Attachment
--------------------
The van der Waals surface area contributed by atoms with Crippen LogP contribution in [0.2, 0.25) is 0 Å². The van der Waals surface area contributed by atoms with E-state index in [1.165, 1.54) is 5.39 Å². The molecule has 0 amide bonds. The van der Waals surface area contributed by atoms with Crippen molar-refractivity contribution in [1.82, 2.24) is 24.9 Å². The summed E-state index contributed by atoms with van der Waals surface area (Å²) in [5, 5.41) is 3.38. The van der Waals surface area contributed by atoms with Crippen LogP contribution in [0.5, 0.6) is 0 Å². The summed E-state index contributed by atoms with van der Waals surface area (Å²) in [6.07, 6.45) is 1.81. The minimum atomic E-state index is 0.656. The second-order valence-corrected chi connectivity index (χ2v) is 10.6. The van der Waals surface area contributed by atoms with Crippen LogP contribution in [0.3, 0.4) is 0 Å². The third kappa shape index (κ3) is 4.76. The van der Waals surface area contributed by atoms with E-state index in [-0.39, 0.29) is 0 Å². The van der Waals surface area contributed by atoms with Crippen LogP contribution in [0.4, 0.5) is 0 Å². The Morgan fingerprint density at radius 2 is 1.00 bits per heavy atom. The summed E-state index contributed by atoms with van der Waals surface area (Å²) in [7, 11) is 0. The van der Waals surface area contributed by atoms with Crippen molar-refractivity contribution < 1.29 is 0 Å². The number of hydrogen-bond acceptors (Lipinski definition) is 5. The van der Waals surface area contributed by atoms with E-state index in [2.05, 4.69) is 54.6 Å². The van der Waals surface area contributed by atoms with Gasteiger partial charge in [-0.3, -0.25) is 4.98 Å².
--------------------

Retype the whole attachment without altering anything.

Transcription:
The van der Waals surface area contributed by atoms with Crippen LogP contribution in [0.2, 0.25) is 0 Å². The van der Waals surface area contributed by atoms with E-state index in [1.165, 1.54) is 5.39 Å². The molecule has 0 amide bonds. The van der Waals surface area contributed by atoms with Crippen molar-refractivity contribution in [1.82, 2.24) is 24.9 Å². The summed E-state index contributed by atoms with van der Waals surface area (Å²) in [5, 5.41) is 3.38. The van der Waals surface area contributed by atoms with Crippen LogP contribution in [0.5, 0.6) is 0 Å². The summed E-state index contributed by atoms with van der Waals surface area (Å²) in [6.07, 6.45) is 1.81. The minimum atomic E-state index is 0.656. The second-order valence-corrected chi connectivity index (χ2v) is 10.6. The van der Waals surface area contributed by atoms with Crippen LogP contribution in [0.3, 0.4) is 0 Å². The third kappa shape index (κ3) is 4.76. The van der Waals surface area contributed by atoms with E-state index in [-0.39, 0.29) is 0 Å². The van der Waals surface area contributed by atoms with Crippen LogP contribution in [0.4, 0.5) is 0 Å². The Morgan fingerprint density at radius 2 is 1.00 bits per heavy atom. The summed E-state index contributed by atoms with van der Waals surface area (Å²) in [7, 11) is 0. The van der Waals surface area contributed by atoms with Crippen molar-refractivity contribution < 1.29 is 0 Å². The number of hydrogen-bond acceptors (Lipinski definition) is 5. The van der Waals surface area contributed by atoms with E-state index in [2.05, 4.69) is 54.6 Å². The van der Waals surface area contributed by atoms with Gasteiger partial charge in [-0.3, -0.25) is 4.98 Å².